Rumpus Original Poetry: Four Poems by Noor Hindi






That summer, Amman was a broken
            railing I tried to lean on
                        & the Athan was like a song

I tried & tried to love. I was
            little & terrified
                        of God, my lust hanging

from the roots of my hair —
            what did I know of hunger
                        which moved at the speed

of fingers exploring a body
            I wanted to be mine. I remember
                        my grandmother

tapping her feet during iftar,
            say al-Hamdillah, say I am thankful
                        for this sunlight, this sorrow,

this summer which is endless
            & tastes like a heat. After iftar,
                        I would hold her hand, let her guide

me to the women’s mosque
            where dirt lined
                        the soles of their feet,

their hands clutching prayer beads,
            eyes with us & not. I longed
                        for that softness & surrender

which I mistook for faith.
            Oh Allah, I never found you
                        in those spaces. Oh Allah,

it’s true: I became selfish, years later.
            It’s true I wanted to fuck
                        her — drank to drink

& get drunk until I was brave
            & no longer a girl
                        wiping my teeth

with pages of the Quran.
            When morning came, one of us
                        spent hours washing

her hands in an ocean of bleach,
            the other stumbled into a mosque
                        for the first time in years

& howled at Allah for creating
            appetites & tongues, for lungs
                        that inhale so much of this world.


            (Ekphrastic poem, after ‘The Persistence of Memory’ by Salvador Dali)
            after Mahmoud Darwish

It didn’t feel much different
than walking
through this country, citizen
less & carrying
a history. Somewhere
is my body
alone & watching
my father
in the middle of the night
drawing & redrawing
a map of Palestine, green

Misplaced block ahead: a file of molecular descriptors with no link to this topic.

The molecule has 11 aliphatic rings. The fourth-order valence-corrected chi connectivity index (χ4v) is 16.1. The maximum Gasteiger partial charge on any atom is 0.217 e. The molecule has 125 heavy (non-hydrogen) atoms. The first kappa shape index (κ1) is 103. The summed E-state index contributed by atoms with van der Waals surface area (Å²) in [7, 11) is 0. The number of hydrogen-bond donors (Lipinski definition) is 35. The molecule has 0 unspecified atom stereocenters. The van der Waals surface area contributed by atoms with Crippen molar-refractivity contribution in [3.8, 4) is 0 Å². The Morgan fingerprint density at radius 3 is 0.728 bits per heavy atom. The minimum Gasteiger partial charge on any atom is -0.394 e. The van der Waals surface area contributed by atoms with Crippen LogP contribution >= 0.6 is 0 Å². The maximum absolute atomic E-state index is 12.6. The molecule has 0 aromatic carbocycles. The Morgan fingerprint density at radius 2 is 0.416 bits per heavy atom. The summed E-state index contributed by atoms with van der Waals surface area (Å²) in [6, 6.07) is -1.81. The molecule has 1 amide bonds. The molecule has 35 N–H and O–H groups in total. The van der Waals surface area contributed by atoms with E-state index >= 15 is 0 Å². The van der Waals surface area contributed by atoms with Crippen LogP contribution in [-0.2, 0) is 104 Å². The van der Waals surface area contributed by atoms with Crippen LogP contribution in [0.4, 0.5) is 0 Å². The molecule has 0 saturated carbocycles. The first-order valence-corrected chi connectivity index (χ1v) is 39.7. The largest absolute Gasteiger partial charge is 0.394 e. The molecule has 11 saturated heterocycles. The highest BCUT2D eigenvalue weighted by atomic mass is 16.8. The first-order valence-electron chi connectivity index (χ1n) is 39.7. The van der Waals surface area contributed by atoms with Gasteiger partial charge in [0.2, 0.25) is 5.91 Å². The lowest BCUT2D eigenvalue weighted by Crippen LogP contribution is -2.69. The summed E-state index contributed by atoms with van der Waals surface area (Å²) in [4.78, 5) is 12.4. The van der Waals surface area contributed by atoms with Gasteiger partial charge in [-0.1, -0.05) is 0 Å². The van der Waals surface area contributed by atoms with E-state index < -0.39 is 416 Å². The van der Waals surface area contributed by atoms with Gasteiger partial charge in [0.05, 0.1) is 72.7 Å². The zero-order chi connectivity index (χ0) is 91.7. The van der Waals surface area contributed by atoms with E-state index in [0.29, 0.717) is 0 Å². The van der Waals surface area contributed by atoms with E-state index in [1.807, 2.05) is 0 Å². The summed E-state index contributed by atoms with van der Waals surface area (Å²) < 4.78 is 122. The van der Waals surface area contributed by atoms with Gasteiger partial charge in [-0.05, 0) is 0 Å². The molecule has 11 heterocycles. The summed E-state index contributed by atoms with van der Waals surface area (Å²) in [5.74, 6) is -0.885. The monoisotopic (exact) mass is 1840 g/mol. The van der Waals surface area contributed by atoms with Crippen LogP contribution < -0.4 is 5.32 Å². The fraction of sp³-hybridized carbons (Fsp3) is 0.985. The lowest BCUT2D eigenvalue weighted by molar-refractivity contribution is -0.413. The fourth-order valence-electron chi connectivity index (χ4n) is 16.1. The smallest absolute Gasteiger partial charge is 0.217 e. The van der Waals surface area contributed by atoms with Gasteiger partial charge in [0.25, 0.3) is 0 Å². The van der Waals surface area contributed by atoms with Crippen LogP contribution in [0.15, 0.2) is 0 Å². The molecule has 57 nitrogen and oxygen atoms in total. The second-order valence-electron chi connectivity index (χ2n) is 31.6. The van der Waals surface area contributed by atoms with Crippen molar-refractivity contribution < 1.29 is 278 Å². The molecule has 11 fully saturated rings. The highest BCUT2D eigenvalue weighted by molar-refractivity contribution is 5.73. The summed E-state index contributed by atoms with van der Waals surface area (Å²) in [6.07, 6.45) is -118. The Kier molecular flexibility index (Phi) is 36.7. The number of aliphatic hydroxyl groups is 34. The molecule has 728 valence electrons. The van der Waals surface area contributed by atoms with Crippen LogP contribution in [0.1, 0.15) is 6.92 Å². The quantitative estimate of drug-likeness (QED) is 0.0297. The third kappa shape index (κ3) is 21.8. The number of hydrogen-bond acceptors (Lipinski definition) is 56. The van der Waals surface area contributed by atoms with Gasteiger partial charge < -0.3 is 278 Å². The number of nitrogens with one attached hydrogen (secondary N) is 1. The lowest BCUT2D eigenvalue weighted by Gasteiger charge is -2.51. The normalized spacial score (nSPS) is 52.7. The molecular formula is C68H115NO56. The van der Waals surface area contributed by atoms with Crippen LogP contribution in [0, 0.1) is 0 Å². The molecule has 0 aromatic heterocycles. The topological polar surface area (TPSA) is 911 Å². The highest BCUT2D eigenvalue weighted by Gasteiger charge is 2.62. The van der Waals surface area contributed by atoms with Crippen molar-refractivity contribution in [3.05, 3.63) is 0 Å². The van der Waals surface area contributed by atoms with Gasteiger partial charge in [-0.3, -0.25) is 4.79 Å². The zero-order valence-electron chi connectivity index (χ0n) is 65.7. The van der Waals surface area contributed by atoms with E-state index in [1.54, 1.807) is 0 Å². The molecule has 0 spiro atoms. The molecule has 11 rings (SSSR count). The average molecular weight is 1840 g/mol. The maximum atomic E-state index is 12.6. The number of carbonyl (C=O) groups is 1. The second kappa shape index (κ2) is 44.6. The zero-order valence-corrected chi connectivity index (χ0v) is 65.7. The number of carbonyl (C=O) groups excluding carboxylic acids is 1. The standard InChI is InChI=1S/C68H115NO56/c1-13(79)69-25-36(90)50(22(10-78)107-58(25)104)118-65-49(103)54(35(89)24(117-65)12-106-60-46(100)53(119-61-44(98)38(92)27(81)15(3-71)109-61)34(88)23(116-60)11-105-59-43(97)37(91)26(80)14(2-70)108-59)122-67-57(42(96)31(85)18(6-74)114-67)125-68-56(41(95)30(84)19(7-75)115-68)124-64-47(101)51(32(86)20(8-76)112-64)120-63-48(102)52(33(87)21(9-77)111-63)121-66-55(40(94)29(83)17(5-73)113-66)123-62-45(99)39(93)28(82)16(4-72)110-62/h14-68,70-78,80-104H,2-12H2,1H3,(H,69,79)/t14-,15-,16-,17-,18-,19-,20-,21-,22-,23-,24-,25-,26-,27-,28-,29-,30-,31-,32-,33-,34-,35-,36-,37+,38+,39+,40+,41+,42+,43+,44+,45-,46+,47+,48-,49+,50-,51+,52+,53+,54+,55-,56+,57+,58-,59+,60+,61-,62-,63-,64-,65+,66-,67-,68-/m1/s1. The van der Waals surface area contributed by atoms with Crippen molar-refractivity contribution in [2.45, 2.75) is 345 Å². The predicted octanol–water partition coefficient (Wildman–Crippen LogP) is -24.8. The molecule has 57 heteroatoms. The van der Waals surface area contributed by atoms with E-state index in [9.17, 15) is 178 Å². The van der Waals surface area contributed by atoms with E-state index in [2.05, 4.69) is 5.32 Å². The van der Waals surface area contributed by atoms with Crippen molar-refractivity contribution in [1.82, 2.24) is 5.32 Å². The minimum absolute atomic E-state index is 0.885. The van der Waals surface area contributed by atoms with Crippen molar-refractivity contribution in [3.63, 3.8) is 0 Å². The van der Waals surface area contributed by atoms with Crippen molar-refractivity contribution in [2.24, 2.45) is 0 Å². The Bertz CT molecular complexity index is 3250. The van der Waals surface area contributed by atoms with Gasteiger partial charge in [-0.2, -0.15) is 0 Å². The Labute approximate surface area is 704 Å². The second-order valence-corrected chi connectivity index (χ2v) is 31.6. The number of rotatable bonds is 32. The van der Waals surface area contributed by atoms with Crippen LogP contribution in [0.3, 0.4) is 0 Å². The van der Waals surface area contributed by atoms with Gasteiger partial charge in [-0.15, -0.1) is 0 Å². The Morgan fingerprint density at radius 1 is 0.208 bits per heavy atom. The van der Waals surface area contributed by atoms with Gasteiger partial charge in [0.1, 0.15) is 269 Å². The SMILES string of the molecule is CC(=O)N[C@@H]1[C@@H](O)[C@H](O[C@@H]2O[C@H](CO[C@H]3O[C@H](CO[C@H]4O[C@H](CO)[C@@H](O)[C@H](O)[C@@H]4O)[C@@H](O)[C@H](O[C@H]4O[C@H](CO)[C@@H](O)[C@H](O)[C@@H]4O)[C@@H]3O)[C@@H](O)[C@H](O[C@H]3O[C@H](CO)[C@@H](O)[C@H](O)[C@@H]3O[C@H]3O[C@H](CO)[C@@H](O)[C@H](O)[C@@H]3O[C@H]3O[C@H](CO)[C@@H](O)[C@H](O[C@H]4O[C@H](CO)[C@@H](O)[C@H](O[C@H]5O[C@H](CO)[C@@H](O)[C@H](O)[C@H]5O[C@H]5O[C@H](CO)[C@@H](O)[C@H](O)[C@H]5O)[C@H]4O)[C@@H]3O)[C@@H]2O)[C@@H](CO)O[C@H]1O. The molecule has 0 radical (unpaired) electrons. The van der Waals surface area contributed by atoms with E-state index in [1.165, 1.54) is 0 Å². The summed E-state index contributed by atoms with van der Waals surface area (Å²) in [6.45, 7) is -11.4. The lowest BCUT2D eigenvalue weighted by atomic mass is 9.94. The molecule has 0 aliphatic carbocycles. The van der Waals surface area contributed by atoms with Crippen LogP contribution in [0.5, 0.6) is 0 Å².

ink —

& it hurts
& it hurts
& it hurts
& it hurts

What is Palestine if not the olive tree growing on my father’s tongue
What is Palestine if not the olive tree growing
What is Palestine if not the olive
What is Palestine
What —

Somewhere is a clock.


Dear Santa,

I’m not sorry for telling everyone you weren’t real
in kindergarten after you didn’t choose me
for a gift. Yes, the class cried. Yes, I am often spiteful,
but my parents taught me not to believe
your lies. Dear Santa, I was six years old and confused.
Why couldn’t we celebrate Eid al-Fitr in public
school? I wanted to believe you, but I never saw you
crawl down our chimney, and I was skeptical
of your love for Muslims — of this country’s love
for Muslims. And what about the sound
of my grandmother’s voice chanting Allahu Akbar
seconds before kneeling into a prayer rug,
or the sounds of those men shouting Allahu Akbar
minutes before those planes
hit the twin towers with such rage? Remember the gun
my uncle placed in my father’s hand months later
for protection, his index finger cradling
a trigger because they don’t want us here.
Dear Santa, who are they?
Years later, during Ramadan, my parents would send me
to school without breakfast, hunger a home
in my stomach — except, I never fasted, the only Muslim
in school, how could I explain to my teachers
and classmates when shame followed me to lunchtime
like a hungry puppy wanting to be fed?
Dear Santa, I was exceptionally good at lying
so I ate their square pizza and wiped chocolate milk
off my lips before coming home. Dear Santa,
why doesn’t this country love the way my mother wraps
her favorite scarf around her head before parent-teacher
conferences, or the way my father mispronounces the letters
p and b? My siblings learning English
by watching Full House, my brothers saying
don’t be so Americanized, my grandmother memorizing
all 100 questions of her civic test, becoming American.
Santa, what does it mean to be American? To like
eggnog, to put up a Christmas tree, string lights
around my body and dance to a national anthem
that’s never seen me.


All My Plants Are Dead


I stopped trying

to feed anything but myself.

I woke up yesterday and couldn’t see

a road, then I woke up the next day

and someone gave me a book

about male entitlement

that I drowned in orange juice

before setting fire to my desk.

I am trying to be more even tempered.

I am trying to eat my Craisins in peace.

Sometimes I think I would like

to have the memory of a dog,

it would make me more forgiving.

Someone tells me to imagine

my troubles as leaves floating

away in a river, so I ask them why

men have giant mouths

and there I go again fucking

things up with my politics.

Yesterday a white guy tried

telling me what it’s like to be a woman

of color so I placed my hands

in his mouth and ripped out his vocal cords.

I am not a political person.

Let’s talk about the moon.

It’s so pretty tonight.

No. Fuck that. I am the moon.


Photograph of Noor Hindi by Noor Hindi.

Noor Hindi (she/her) is a Palestinian American poet and reporter. Her poems have appeared or are forthcoming in POETRY, Hobart, and Jubilat. Her essays have appeared or are forthcoming in American Poetry Review, Literary Hub, and Adroit Journal. Hindi is the Equity and Inclusion Reporter for The Devil Strip Magazine. Visit her website at, or follow her on Twitter at @MyNrhindi. More from this author →